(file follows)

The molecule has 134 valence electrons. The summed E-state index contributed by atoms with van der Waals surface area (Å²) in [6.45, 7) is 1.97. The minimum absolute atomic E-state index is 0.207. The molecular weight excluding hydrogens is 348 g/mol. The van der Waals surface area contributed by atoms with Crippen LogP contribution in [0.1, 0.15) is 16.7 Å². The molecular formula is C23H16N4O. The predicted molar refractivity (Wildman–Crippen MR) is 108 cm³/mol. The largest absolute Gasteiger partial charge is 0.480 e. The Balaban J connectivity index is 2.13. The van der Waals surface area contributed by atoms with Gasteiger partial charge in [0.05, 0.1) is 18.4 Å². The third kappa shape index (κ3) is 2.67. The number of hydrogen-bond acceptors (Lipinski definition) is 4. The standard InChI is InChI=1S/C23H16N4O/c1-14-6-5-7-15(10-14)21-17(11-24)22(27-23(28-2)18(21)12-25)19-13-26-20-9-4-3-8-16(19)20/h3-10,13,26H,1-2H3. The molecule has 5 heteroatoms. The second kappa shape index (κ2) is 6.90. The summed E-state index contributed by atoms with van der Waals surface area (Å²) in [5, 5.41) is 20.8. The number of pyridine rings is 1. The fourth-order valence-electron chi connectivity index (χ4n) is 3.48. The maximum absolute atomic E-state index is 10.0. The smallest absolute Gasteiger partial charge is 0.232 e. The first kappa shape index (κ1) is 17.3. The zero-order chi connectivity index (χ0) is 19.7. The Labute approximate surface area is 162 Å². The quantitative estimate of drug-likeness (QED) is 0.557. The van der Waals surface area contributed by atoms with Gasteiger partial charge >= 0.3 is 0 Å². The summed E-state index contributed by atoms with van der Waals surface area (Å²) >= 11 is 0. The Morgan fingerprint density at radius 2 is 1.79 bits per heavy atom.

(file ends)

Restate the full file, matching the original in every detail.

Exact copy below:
The molecule has 134 valence electrons. The summed E-state index contributed by atoms with van der Waals surface area (Å²) in [6.45, 7) is 1.97. The minimum absolute atomic E-state index is 0.207. The molecular weight excluding hydrogens is 348 g/mol. The van der Waals surface area contributed by atoms with Crippen LogP contribution in [0.1, 0.15) is 16.7 Å². The molecular formula is C23H16N4O. The predicted molar refractivity (Wildman–Crippen MR) is 108 cm³/mol. The largest absolute Gasteiger partial charge is 0.480 e. The Balaban J connectivity index is 2.13. The van der Waals surface area contributed by atoms with Gasteiger partial charge in [0.05, 0.1) is 18.4 Å². The third kappa shape index (κ3) is 2.67. The number of hydrogen-bond acceptors (Lipinski definition) is 4. The standard InChI is InChI=1S/C23H16N4O/c1-14-6-5-7-15(10-14)21-17(11-24)22(27-23(28-2)18(21)12-25)19-13-26-20-9-4-3-8-16(19)20/h3-10,13,26H,1-2H3. The molecule has 5 heteroatoms. The second kappa shape index (κ2) is 6.90. The summed E-state index contributed by atoms with van der Waals surface area (Å²) in [5, 5.41) is 20.8. The number of pyridine rings is 1. The fourth-order valence-electron chi connectivity index (χ4n) is 3.48. The maximum absolute atomic E-state index is 10.0. The smallest absolute Gasteiger partial charge is 0.232 e. The first kappa shape index (κ1) is 17.3. The zero-order chi connectivity index (χ0) is 19.7. The Labute approximate surface area is 162 Å². The quantitative estimate of drug-likeness (QED) is 0.557. The van der Waals surface area contributed by atoms with Gasteiger partial charge >= 0.3 is 0 Å². The summed E-state index contributed by atoms with van der Waals surface area (Å²) >= 11 is 0. The Morgan fingerprint density at radius 2 is 1.79 bits per heavy atom.